Brown said that State would take another crack at the section on objectives. Nutter noted that it is important to fit China into the great power relationships, including the Soviet Union. There was further discussion of specific elements including the issue of using Taiwan as a base which is keyed to Okinawa decisions. Halperin suggested that the question of Taiwan bases should be considered in the context of overall China policy while Unger pointed out the short term military imperatives in contrast with only long term political changes.

Sneider noted that China policy is difficult because the short term threat is much less than the longer term threat; we have more flexibility in the short term because of the nature of the threat but we have less flexibility because of the Chinese attitudes.

It was agreed that because there is no urgent need for decisions and because of the need to redo parts of the paper, that China would not be on the NSC schedule next week.

Kissinger mentioned that his staff appeared to prefer the option of a gradual movement toward reduction in tension. Brown confirmed that this was State’s inclination and noted that Secretary Rogers had already suggested this publicly.6

There followed some discussion of which issues, under this option, were appropriate for near term decisions and which could or would have to wait for the longer term. There was consensus at the close with Kissinger’s categorization of the three sets of issues under the option of reducing tensions: [Page 39]

a.
Those that could be taken immediately if it were decided to change our policy—trade and travel.
b.
Those dependent on other decisions—use of Taiwan as a base.
c.
Longer range problems—overall policy toward Taiwan, Offshore Islands, United Nations and possible diplomatic recognition.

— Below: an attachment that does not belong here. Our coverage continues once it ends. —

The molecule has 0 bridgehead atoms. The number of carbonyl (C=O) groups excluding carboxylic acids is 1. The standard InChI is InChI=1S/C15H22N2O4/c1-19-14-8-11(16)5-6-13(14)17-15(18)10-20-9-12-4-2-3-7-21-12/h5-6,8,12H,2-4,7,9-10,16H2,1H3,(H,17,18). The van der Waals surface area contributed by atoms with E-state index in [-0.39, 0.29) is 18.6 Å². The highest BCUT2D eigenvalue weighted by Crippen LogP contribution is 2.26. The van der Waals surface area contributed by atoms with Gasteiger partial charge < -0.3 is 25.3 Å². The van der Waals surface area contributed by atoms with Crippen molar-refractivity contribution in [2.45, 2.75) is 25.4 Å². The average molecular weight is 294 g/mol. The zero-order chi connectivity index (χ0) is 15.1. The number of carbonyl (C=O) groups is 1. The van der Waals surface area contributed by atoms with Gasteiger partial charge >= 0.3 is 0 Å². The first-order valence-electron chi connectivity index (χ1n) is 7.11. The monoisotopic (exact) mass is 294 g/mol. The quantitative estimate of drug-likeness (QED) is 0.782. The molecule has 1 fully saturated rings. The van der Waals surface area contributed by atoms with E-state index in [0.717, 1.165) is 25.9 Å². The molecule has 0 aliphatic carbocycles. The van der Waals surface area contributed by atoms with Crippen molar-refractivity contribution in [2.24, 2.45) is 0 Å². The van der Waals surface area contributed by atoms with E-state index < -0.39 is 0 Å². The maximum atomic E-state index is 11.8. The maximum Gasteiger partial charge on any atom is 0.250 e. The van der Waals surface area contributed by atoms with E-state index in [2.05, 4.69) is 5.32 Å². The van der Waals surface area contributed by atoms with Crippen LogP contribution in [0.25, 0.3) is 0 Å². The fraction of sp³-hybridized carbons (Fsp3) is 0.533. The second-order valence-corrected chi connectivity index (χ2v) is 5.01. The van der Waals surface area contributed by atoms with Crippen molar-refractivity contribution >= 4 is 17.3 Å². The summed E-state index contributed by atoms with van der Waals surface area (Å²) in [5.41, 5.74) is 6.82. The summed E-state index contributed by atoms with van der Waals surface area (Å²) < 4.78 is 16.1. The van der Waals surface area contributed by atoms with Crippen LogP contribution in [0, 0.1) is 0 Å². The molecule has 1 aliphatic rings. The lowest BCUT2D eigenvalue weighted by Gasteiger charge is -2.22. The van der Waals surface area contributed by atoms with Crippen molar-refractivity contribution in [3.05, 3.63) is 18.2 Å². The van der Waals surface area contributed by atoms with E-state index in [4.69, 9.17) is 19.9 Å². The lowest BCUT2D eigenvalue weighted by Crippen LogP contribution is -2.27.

As a result of the Review Group discussion, it was therefore decided that State would revise the summary paper, and perhaps sections of the basic paper in order to recast US objectives and to separate the short run and longer range issues under the policy option of moving toward a reduction in tension.

[Omitted here is discussion concerning the Nuclear Planning Group.]

  1. Source: National Archives, Nixon Presidential Materials, NSC Files, NSC Institutional Files (H-Files), Box H–111, SRG Minutes, Originals, 1969. Top Secret. The meeting was held in the White House Situation Room. Lord forwarded the minutes through Halperin to Kissinger on May 19 under a covering memorandum. A notation on the memorandum indicates Kissinger saw it.
  2. Reference is to the response to NSSM 14 (Document 4). The April 29 response was forwarded to the NSC on April 30 by Brown who was serving as the “Acting Chairman, East Asian and Pacific Interdepartmental Group.” (National Archives, Nixon Presidential Materials, NSC Files, NSC Institutional Files (H-Files), Box H–111, SRG Minutes, Originals, 1969) The final version of this paper is printed as Document 23.
  3. Reference is to the three major options presented in the April 29 draft response to NSSM 14: A. “Present Policy,” B. “Intensified Deterrence and Isolation,” or C. “Reduction of Points of Conflict and International Isolation.” (National Archives, Nixon Presidential Materials, NSC Files, NSC Institutional Files (H-Files), Box H–111, SRG Minutes, Originals, 1969)
  4. Kissinger inserted the word “external” immediately before the word “policy” in this sentence (Ibid.)
  5. On the day of this meeting, Halperin sent a memorandum to Kissinger with Sneider’s concurrence, stating that “we feel that the ‘Movement towards Reduction of Tension’ option presents the most prudent course toward the PRC. However, as it is now presented in the paper, the option mixes short-range and longer-range considerations without adequate differentiation between the two.” (Ibid.)
  6. On March 27 Rogers told the Senate Foreign Relations Committee that, despite the PRC cancellation of the Warsaw meetings and its internal political conflicts, “We nevertheless continue to look forward to a time when we can make progress toward a more useful dialogue to reduce tensions, resolve our differences, and move to a more constructive relationship.” (Department of State Bulletin, April 14, 1969, p. 312) In his April 21 speech at the Associated Press annual luncheon, Rogers declared that the United States “shall take initiatives to reestablish more normal relations with Communist China and we shall remain responsive to any indications of less hostile attitudes from their side.” (Ibid., May 12, 1969, p. 399)